Stack Overflow is a community of 4.7 million programmers, just like you, helping each other.

Join them; it only takes a minute:

Sign up
Join the Stack Overflow community to:
  1. Ask programming questions
  2. Answer and help your peers
  3. Get recognized for your expertise

I'm new to regex and having difficulty with some basic stuff.

var name = "robert johnson";
var searchTerm = "robert johnson";

if (searchTerm.match(name)) {

I'd like to try and find something that matches any of the following:

rob, robert, john, johnson, robertjohnson

To make the regex simpler, I've already added a .toLowerCase() to both the "name" and the "searchTerm" vars.

What regex needs to be added to searchTerm.match(name) to make this work?

Clarification: I'm not just trying to get a test to pass with the 5 examples I gave, I'm trying to come up with some regex where any of those tests will pass. So, for example:


...needs to change to something like:


So, if I edit

var searchTerm = "robert johnson"; be

var searchTerm = "rob";

...the same function searchTerm.match directive would work.

Again, I'm new to regex so I hope I'm asking this clearly. Basically I need to write a function that takes any searchTerm (it's not included here, but elsewhere I'm requiring that at least 3 characters be entered) and can check to see if those 3 letters are found, in sequence, in a given string of "firstname lastname".

share|improve this question
if all you need is 3 characters checked against a string ( per your last edit), the whole concept has been overly complicated. Explaining more detailed use case might help – charlietfl Oct 20 '12 at 23:09
My question was pretty terrible. Sorry guys. I thought it was more straightforward but I can see where I introduced confusion. See accepted answer comments below. – Jeremy Ricketts Oct 21 '12 at 1:03
up vote 3 down vote accepted
"robert johnson".match(/\b(john(son)?|rob(ert(johnson)?)?)\b/)

Will give you all possible matches (there are more then one, if you need to find whether the input string contained any of the words.

/\b(john(son)?|rob(ert(johnson)?)?)\b/.test("robert johnson")

will return true if the string has any matches. (better to use this inside a condition, because you don't need to find all the matches).

  • \b - means word boundary.
  • () - capturing group.
  • ? - quantifier "one or none".
  • | - logical "or".
share|improve this answer
Accepting this as the solutions, and voting the rest up. I ended up revising the original question a few times to try and clarify- better examples up front would have helped. Thanks to the link to your prior article. In the end, I discovered that jQuery's .contains() method did exactly what I needed it to do. Man, if I had a nickel for every time I've discovered some random tool in the swiss army knife of jQuery... – Jeremy Ricketts Oct 21 '12 at 1:07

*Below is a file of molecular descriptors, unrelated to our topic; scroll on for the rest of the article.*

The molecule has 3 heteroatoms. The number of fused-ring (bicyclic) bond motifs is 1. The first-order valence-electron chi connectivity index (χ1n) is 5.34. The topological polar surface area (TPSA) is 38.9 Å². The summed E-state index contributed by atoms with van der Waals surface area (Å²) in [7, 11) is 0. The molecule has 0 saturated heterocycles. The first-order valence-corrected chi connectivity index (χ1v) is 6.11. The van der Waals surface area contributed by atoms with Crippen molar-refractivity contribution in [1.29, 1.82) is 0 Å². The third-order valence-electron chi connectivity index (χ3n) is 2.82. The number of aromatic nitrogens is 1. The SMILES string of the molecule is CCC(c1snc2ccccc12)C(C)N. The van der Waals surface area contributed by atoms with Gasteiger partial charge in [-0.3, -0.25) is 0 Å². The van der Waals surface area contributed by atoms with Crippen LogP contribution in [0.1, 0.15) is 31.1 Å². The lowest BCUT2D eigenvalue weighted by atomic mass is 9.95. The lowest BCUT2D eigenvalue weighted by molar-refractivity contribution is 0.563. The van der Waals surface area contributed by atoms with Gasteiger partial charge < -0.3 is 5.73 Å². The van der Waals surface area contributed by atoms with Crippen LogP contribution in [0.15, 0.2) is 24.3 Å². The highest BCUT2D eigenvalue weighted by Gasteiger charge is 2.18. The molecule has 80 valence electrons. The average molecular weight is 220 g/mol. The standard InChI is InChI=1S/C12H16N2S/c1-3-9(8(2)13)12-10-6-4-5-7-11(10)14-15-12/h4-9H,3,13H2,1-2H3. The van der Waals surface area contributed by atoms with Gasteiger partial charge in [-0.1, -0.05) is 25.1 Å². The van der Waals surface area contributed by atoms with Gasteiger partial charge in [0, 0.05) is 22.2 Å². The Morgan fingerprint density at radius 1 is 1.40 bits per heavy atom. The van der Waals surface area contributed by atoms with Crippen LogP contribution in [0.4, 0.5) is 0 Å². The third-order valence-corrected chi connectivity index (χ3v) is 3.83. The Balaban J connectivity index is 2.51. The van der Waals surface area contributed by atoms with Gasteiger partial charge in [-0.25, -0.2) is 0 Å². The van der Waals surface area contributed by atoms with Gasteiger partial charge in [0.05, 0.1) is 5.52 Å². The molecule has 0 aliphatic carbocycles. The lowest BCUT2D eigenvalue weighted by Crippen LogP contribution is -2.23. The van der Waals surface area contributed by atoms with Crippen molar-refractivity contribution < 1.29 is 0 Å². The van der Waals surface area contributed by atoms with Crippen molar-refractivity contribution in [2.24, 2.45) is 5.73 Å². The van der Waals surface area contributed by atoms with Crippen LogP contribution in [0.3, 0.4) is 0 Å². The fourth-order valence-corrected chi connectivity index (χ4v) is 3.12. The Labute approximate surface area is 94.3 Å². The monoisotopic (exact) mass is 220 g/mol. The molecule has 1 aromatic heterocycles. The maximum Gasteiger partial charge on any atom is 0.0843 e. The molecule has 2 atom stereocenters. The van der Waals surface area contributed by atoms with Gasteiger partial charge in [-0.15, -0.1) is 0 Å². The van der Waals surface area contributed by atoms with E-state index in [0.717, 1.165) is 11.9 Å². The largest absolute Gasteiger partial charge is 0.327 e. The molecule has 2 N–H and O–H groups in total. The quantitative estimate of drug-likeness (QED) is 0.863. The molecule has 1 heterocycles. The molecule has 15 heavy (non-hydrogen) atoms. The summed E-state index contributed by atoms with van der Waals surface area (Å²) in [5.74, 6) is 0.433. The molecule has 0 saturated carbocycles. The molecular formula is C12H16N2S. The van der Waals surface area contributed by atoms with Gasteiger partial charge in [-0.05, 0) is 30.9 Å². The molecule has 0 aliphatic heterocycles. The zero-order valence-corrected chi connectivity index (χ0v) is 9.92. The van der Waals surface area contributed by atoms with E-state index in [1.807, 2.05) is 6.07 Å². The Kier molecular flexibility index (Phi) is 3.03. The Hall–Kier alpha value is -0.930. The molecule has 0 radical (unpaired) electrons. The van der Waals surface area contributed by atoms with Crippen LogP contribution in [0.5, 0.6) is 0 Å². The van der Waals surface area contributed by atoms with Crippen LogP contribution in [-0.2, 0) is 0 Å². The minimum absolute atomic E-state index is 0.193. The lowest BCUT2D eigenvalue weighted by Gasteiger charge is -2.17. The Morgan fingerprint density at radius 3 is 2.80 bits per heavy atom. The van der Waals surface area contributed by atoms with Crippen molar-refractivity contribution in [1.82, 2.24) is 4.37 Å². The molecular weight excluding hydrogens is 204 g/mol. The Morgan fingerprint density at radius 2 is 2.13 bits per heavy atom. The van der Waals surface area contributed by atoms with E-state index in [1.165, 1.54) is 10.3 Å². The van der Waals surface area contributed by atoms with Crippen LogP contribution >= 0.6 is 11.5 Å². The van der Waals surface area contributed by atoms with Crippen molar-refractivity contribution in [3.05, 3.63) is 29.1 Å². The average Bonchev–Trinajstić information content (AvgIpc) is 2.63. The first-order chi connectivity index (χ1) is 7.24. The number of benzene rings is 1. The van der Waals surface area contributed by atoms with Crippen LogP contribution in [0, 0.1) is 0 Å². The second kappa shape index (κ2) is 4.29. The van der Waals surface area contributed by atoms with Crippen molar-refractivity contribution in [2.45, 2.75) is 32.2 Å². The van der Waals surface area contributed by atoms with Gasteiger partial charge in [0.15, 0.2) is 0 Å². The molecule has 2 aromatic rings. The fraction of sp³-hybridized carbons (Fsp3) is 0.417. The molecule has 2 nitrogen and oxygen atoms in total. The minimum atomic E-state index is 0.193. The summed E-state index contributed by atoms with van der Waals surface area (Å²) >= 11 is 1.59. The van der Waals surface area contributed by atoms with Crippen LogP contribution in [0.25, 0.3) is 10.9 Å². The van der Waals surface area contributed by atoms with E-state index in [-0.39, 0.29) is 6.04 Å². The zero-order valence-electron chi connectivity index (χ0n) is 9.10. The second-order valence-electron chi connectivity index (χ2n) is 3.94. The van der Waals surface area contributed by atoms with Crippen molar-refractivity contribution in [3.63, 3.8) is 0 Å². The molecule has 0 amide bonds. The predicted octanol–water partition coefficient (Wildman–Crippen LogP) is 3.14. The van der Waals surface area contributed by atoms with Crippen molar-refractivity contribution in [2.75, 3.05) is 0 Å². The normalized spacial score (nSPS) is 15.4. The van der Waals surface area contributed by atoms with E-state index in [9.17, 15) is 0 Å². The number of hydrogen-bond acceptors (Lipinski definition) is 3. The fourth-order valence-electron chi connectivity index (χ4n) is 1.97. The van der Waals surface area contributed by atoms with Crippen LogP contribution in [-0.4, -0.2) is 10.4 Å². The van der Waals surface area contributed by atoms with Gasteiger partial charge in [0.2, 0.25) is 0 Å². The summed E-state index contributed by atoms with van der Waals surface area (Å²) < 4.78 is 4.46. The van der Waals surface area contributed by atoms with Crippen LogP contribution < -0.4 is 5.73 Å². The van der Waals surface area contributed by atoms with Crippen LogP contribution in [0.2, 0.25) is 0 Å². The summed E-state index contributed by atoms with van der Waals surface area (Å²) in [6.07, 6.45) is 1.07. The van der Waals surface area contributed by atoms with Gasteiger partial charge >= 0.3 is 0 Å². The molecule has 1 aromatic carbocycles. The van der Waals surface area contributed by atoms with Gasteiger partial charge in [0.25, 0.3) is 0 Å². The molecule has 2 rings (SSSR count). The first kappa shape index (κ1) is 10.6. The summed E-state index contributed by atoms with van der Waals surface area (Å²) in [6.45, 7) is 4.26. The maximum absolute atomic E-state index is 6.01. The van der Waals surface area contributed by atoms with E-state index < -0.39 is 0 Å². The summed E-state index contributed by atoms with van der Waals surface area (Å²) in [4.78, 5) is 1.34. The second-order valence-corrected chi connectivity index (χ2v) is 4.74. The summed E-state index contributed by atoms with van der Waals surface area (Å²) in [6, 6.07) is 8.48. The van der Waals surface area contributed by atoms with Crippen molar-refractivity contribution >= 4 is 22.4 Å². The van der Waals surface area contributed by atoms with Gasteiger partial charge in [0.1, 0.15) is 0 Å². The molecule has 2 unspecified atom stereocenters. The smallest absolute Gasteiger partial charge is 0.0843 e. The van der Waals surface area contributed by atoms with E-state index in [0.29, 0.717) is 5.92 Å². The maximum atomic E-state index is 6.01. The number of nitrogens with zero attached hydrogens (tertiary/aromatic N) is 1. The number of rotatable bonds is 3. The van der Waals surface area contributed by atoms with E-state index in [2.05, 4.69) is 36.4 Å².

You could create an array of the test terms and loop over that array. This method means less complicated regex to build in a dynamic environment

var name = "robert johnson";
var searchTerm = "robert johnson";

var tests = ['rob', 'robert', 'john', 'johnson', 'robertjohnson'];
var isMatch = false;

for (i = 0; i < tests.length; i++) {
    if (searchTerm.test(tests[i])) {
        isMatch = true;

share|improve this answer

Regular expressions look for patterns to make a match. The answer to your question somewhat depends on what you are hoping to accomplish - That is, do you actually want matched groups or just to test for the existence of a pattern to execute other code.

To match the values in your string, you would need to use boolean OR matching with a | - using the i flag will cause a case insensitive match so you don't need to call toLowerCase() -

var regex = /(rob|robert|john|johnson|robertjohnson)/i;

If you want a more complex regex to match on all of these variations -

var names = "rob, robert, john, johnson, robertjohnson, paul";
var regex = /\b((rob(ert)?)?\s?(john(son)?)?)\b/i;
var matches = regex.match(names);

This will result in the matches array having 5 elements (each of the names except "paul"). Worth noting that this would match additional names as well, such as "rob johnson" and "rob john" which may not be desired.

You can also just test if your string contains any of those terms using test() -

var name = "rob johnson";
var regex = /\b((rob(ert)?)?\s?(john(son)?)?)\b/i;
if (regex.test(name)){
share|improve this answer

/^\s*(rob(ert)?|john(son)?|robert *johnson)\s*$/i.test(str)

will return true if str matches either:

  • rob
  • robert
  • john
  • johnson
  • robertjohnson
  • robert johnson
  • robert     johnson (spaces between these 2 does not matter)

and it just doesn't care if there are preceding or following empty characters. If you don't want that, delete \s* from the beginning and the end of the pattern. Also, the space and asterisk between name and surname allows 0 or more spaces between those two. If you don't want it to contain any space, just get rid of that space and asterisk.

The caret ^ indicates beginning of string and the dollar sign $ indicates end of string. Finally, the i flag at the end makes it search case insensitively.

share|improve this answer

Your Answer


By posting your answer, you agree to the privacy policy and terms of service.

Not the answer you're looking for? Browse other questions tagged or ask your own question.